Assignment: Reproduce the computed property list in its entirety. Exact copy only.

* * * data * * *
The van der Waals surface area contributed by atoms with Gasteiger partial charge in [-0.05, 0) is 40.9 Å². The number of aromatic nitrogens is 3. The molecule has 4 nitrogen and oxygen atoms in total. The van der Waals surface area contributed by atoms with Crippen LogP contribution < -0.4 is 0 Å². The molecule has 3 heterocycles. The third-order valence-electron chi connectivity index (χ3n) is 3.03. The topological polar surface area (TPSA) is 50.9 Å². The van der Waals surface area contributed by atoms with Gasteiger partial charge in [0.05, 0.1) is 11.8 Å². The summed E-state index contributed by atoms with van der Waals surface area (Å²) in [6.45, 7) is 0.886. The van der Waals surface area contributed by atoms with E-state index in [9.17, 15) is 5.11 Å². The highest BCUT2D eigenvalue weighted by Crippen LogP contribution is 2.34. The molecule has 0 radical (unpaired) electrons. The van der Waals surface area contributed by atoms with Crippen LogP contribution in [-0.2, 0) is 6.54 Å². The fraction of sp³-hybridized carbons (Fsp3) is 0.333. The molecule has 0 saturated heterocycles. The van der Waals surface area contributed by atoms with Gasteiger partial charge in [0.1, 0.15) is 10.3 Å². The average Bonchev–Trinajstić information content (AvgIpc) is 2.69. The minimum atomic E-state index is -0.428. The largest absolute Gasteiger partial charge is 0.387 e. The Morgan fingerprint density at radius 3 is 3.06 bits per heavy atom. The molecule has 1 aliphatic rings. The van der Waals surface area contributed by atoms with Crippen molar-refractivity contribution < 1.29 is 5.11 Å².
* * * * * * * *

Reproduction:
The van der Waals surface area contributed by atoms with Gasteiger partial charge in [-0.05, 0) is 40.9 Å². The number of aromatic nitrogens is 3. The molecule has 4 nitrogen and oxygen atoms in total. The van der Waals surface area contributed by atoms with Crippen LogP contribution < -0.4 is 0 Å². The molecule has 3 heterocycles. The third-order valence-electron chi connectivity index (χ3n) is 3.03. The topological polar surface area (TPSA) is 50.9 Å². The van der Waals surface area contributed by atoms with Gasteiger partial charge in [0.05, 0.1) is 11.8 Å². The summed E-state index contributed by atoms with van der Waals surface area (Å²) in [6.45, 7) is 0.886. The van der Waals surface area contributed by atoms with E-state index in [9.17, 15) is 5.11 Å². The highest BCUT2D eigenvalue weighted by Crippen LogP contribution is 2.34. The molecule has 0 radical (unpaired) electrons. The van der Waals surface area contributed by atoms with Crippen LogP contribution in [-0.2, 0) is 6.54 Å². The fraction of sp³-hybridized carbons (Fsp3) is 0.333. The molecule has 0 saturated heterocycles. The van der Waals surface area contributed by atoms with Gasteiger partial charge in [0.1, 0.15) is 10.3 Å². The average Bonchev–Trinajstić information content (AvgIpc) is 2.69. The minimum atomic E-state index is -0.428. The largest absolute Gasteiger partial charge is 0.387 e. The Morgan fingerprint density at radius 3 is 3.06 bits per heavy atom. The molecule has 1 aliphatic rings. The van der Waals surface area contributed by atoms with Crippen molar-refractivity contribution < 1.29 is 5.11 Å².